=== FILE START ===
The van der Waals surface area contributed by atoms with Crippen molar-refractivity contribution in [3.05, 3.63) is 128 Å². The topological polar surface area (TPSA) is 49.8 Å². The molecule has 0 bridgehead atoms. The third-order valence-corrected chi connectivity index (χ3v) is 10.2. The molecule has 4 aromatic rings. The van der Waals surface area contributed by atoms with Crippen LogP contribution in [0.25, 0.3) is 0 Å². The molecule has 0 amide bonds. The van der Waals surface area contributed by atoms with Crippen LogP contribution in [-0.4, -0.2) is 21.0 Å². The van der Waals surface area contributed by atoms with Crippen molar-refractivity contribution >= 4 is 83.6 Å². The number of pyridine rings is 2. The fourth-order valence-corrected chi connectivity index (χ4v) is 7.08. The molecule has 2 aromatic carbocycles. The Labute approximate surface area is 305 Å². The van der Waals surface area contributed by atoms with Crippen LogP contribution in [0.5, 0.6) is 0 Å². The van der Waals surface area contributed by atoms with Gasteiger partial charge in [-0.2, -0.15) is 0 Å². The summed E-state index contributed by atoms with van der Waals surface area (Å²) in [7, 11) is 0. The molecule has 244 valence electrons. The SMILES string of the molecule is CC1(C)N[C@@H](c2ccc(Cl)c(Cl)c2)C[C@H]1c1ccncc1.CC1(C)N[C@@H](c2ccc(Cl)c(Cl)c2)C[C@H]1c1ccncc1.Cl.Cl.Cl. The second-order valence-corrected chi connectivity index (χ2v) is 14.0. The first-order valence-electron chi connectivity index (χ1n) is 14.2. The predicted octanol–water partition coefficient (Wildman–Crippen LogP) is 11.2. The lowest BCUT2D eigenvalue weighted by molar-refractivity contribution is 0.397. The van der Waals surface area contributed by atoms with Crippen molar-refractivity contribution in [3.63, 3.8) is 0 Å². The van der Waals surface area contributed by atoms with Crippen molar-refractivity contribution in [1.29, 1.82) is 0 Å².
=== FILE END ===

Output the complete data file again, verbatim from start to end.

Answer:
The van der Waals surface area contributed by atoms with Crippen molar-refractivity contribution in [3.05, 3.63) is 128 Å². The topological polar surface area (TPSA) is 49.8 Å². The molecule has 0 bridgehead atoms. The third-order valence-corrected chi connectivity index (χ3v) is 10.2. The molecule has 4 aromatic rings. The van der Waals surface area contributed by atoms with Crippen LogP contribution in [0.25, 0.3) is 0 Å². The molecule has 0 amide bonds. The van der Waals surface area contributed by atoms with Crippen LogP contribution in [-0.4, -0.2) is 21.0 Å². The van der Waals surface area contributed by atoms with Crippen molar-refractivity contribution >= 4 is 83.6 Å². The number of pyridine rings is 2. The fourth-order valence-corrected chi connectivity index (χ4v) is 7.08. The molecule has 2 aromatic carbocycles. The Labute approximate surface area is 305 Å². The van der Waals surface area contributed by atoms with Crippen LogP contribution in [0.5, 0.6) is 0 Å². The van der Waals surface area contributed by atoms with Gasteiger partial charge in [-0.2, -0.15) is 0 Å². The summed E-state index contributed by atoms with van der Waals surface area (Å²) in [7, 11) is 0. The molecule has 244 valence electrons. The SMILES string of the molecule is CC1(C)N[C@@H](c2ccc(Cl)c(Cl)c2)C[C@H]1c1ccncc1.CC1(C)N[C@@H](c2ccc(Cl)c(Cl)c2)C[C@H]1c1ccncc1.Cl.Cl.Cl. The second-order valence-corrected chi connectivity index (χ2v) is 14.0. The first-order valence-electron chi connectivity index (χ1n) is 14.2. The predicted octanol–water partition coefficient (Wildman–Crippen LogP) is 11.2. The lowest BCUT2D eigenvalue weighted by molar-refractivity contribution is 0.397. The van der Waals surface area contributed by atoms with Crippen molar-refractivity contribution in [3.63, 3.8) is 0 Å². The van der Waals surface area contributed by atoms with Crippen molar-refractivity contribution in [1.29, 1.82) is 0 Å².